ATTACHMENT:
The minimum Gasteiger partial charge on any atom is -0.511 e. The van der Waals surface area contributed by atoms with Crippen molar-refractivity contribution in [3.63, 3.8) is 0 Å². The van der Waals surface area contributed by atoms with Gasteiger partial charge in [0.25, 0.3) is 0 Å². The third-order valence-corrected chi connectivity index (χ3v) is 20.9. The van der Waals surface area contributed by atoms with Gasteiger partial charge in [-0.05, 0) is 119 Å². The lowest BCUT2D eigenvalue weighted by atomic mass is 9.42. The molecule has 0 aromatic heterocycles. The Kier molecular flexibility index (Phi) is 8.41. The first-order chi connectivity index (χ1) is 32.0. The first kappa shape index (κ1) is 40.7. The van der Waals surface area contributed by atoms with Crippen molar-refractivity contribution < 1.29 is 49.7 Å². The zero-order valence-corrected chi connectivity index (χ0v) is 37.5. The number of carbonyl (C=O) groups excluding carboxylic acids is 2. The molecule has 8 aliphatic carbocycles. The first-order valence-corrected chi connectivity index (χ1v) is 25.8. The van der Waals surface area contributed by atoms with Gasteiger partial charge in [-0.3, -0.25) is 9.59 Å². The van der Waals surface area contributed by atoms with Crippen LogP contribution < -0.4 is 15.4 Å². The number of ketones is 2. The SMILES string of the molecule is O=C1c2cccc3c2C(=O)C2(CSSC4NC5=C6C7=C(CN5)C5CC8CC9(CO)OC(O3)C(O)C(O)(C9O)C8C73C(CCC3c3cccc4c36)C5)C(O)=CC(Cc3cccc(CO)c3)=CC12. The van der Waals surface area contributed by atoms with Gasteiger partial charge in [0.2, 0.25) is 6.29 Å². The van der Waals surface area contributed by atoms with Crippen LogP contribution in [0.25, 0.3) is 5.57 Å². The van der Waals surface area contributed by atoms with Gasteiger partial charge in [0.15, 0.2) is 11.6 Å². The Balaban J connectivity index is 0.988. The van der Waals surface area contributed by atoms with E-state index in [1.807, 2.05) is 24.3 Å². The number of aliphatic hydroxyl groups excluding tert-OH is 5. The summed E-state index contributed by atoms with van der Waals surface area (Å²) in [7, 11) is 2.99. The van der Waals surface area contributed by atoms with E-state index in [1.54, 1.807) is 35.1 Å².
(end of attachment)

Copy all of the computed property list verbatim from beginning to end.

The minimum Gasteiger partial charge on any atom is -0.511 e. The van der Waals surface area contributed by atoms with Crippen molar-refractivity contribution in [3.63, 3.8) is 0 Å². The van der Waals surface area contributed by atoms with Gasteiger partial charge in [0.25, 0.3) is 0 Å². The third-order valence-corrected chi connectivity index (χ3v) is 20.9. The van der Waals surface area contributed by atoms with Gasteiger partial charge in [-0.05, 0) is 119 Å². The lowest BCUT2D eigenvalue weighted by atomic mass is 9.42. The molecule has 0 aromatic heterocycles. The Kier molecular flexibility index (Phi) is 8.41. The first-order chi connectivity index (χ1) is 32.0. The first kappa shape index (κ1) is 40.7. The van der Waals surface area contributed by atoms with Crippen molar-refractivity contribution < 1.29 is 49.7 Å². The zero-order valence-corrected chi connectivity index (χ0v) is 37.5. The number of carbonyl (C=O) groups excluding carboxylic acids is 2. The molecule has 8 aliphatic carbocycles. The first-order valence-corrected chi connectivity index (χ1v) is 25.8. The van der Waals surface area contributed by atoms with Gasteiger partial charge in [-0.3, -0.25) is 9.59 Å². The van der Waals surface area contributed by atoms with Crippen LogP contribution < -0.4 is 15.4 Å². The number of ketones is 2. The SMILES string of the molecule is O=C1c2cccc3c2C(=O)C2(CSSC4NC5=C6C7=C(CN5)C5CC8CC9(CO)OC(O3)C(O)C(O)(C9O)C8C73C(CCC3c3cccc4c36)C5)C(O)=CC(Cc3cccc(CO)c3)=CC12. The van der Waals surface area contributed by atoms with Gasteiger partial charge in [0.2, 0.25) is 6.29 Å². The van der Waals surface area contributed by atoms with Crippen LogP contribution in [0.25, 0.3) is 5.57 Å². The van der Waals surface area contributed by atoms with Gasteiger partial charge in [0.15, 0.2) is 11.6 Å². The Balaban J connectivity index is 0.988. The van der Waals surface area contributed by atoms with E-state index in [1.807, 2.05) is 24.3 Å². The number of aliphatic hydroxyl groups excluding tert-OH is 5. The summed E-state index contributed by atoms with van der Waals surface area (Å²) in [7, 11) is 2.99. The van der Waals surface area contributed by atoms with E-state index in [1.54, 1.807) is 35.1 Å².